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Final Community AD Session Held Tuesday

June 24, 2015, 4:49 PM HST
* Updated June 24, 5:02 PM
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The job of selecting the next Athletic Director at the University of Hawai’i at Hilo is now squarely in the hands of school Chancellor Donald Straney.

Patrick Guillen, the second of two finalists for the open AD position at UH-Hilo, met with members of the community, largely comprised of school staff and coaches, on Tuesday at UCB 127. Four days earlier, finalist Joshua Doody had his turn in front of a similar crowd. He is the current AD at Notre Dame de Namur University.

Those who attended both sessions saw immediate similarities and differences with the two candidates. Both men come from programs that have struggled with receiving adequate funding, something UH-Hilo is currently facing with a $2.8 million dollar budget that is largely spent on travel. They also agree that rebuilding consistent relationships within the community is vital to growing the athletic department.

When it comes to differences, it starts simply by watching each person’s speaking style. Doody, rarely strayed from the podium and microphone placed in front of him, giving carefully constructed views on his vision of the program, based on the research he’s already done as a fellow conference member.

Guillen, on the other hand, rarely ever stood behind the podium and microphone, walking side-to-side around the front of the room as he answered questions and explained his vision and background, which he recited out of notes he constructed on a sheet of paper.

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Formerly the athletic director of Cal State University-Dominguez Hills, Guillen’s story is all about overcoming obstacles, a challenge that first started with the loss of his father at the age of two. He was raised by a single mother and a hanai family in his hometown of Carson, Calif. He was the first one in his family’s generation to go to college.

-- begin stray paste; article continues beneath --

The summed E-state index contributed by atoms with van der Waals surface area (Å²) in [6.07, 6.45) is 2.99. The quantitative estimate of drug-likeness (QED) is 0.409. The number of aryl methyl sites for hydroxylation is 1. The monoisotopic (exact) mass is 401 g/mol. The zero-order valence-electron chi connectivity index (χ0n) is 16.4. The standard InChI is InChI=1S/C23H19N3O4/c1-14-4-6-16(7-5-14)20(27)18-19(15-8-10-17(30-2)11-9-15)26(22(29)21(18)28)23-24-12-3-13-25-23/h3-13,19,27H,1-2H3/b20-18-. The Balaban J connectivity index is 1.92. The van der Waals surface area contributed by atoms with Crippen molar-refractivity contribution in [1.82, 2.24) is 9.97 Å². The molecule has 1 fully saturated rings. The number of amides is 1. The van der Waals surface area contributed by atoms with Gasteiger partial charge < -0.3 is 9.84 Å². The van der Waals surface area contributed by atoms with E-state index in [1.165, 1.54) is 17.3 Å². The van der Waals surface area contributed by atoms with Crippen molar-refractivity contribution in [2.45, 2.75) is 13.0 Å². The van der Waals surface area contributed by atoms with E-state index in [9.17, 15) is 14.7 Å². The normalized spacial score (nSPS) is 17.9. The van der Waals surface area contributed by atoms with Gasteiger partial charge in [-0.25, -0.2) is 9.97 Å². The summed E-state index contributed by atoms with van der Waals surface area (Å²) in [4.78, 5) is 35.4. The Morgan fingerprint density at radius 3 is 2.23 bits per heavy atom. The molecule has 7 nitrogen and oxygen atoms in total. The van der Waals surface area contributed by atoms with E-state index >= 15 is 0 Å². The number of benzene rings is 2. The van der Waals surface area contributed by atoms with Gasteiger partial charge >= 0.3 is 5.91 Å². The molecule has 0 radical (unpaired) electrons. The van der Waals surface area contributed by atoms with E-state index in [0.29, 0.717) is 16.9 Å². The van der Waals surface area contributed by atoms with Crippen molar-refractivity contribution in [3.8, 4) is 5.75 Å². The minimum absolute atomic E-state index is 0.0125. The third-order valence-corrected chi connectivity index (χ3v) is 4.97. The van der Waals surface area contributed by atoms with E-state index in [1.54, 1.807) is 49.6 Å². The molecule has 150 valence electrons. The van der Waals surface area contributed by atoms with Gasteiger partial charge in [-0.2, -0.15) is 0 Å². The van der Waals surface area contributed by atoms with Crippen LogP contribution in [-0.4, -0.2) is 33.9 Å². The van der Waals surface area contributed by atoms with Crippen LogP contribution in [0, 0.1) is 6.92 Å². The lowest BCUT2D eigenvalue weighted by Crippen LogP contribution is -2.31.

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Figuring out how to work through challenges is something he believes was one of his strengths at Dominguez Hills. His former school holds the distinction of being the lowest funded athletic department in the California Collegiate Athletic Association.

“The funding here is very similar to what I had at Cal State Dominguez Hills. Fortunately, we were able to work together to improve facilities. We were able to reach out to the community and build some very important and key relationships, and we started special events to raise funds for scholarships,” said Guillen, who also said that he increased his former school’s endowment from $17,000 to nearly $600,000.

Guillen said he has been to the islands for about 30 years, a few months of that time as a singer shortly after an abruptly-halted collegiate baseball career. In that time, he has gained contacts in the local community, including a familiar name in former Vulcans basketball coach Jimmy Yagi, a constant symbol and reminder of a time when UH-Hilo athletics, especially basketball, was not only successful, but popular in the community.

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“I keep hearing about the ‘old days’ here at UH-Hilo. Well, you know what, let’s go out and reconnect the present with the past. The relationships that really aren’t in place anymore? Let’s reach out and renew those relationships. Let’s bring some of these people and some of these businesses back to the athletic department,” Guillen stated.

Those relationships will be vital in raising awareness and money for a program that he believes needs another $600,000 in funding to adequately support the department. Part of that will need to come from strong community support.

“I want to be able to come in and build a foundation of trust and respect in this community,” Guillen said.

Academically, he talked about instituting a mandatory study hall for incoming student athletes at UH-Hilo. Guillen said that the only way students could eliminate having to attend study hall was by achieving a specific academic benchmark.

Like Friday’s session with Doody, individuals in attendance were given evaluation sheets and graded Guillen on how he answered questions on topics ranging from Title IX and academic and athletic support.

Straney will decide who the next AD will be. In a statement to Big Island Now, he said, “We are reviewing written comments we received from people who met with the candidates and I will be checking references before making a decision.”

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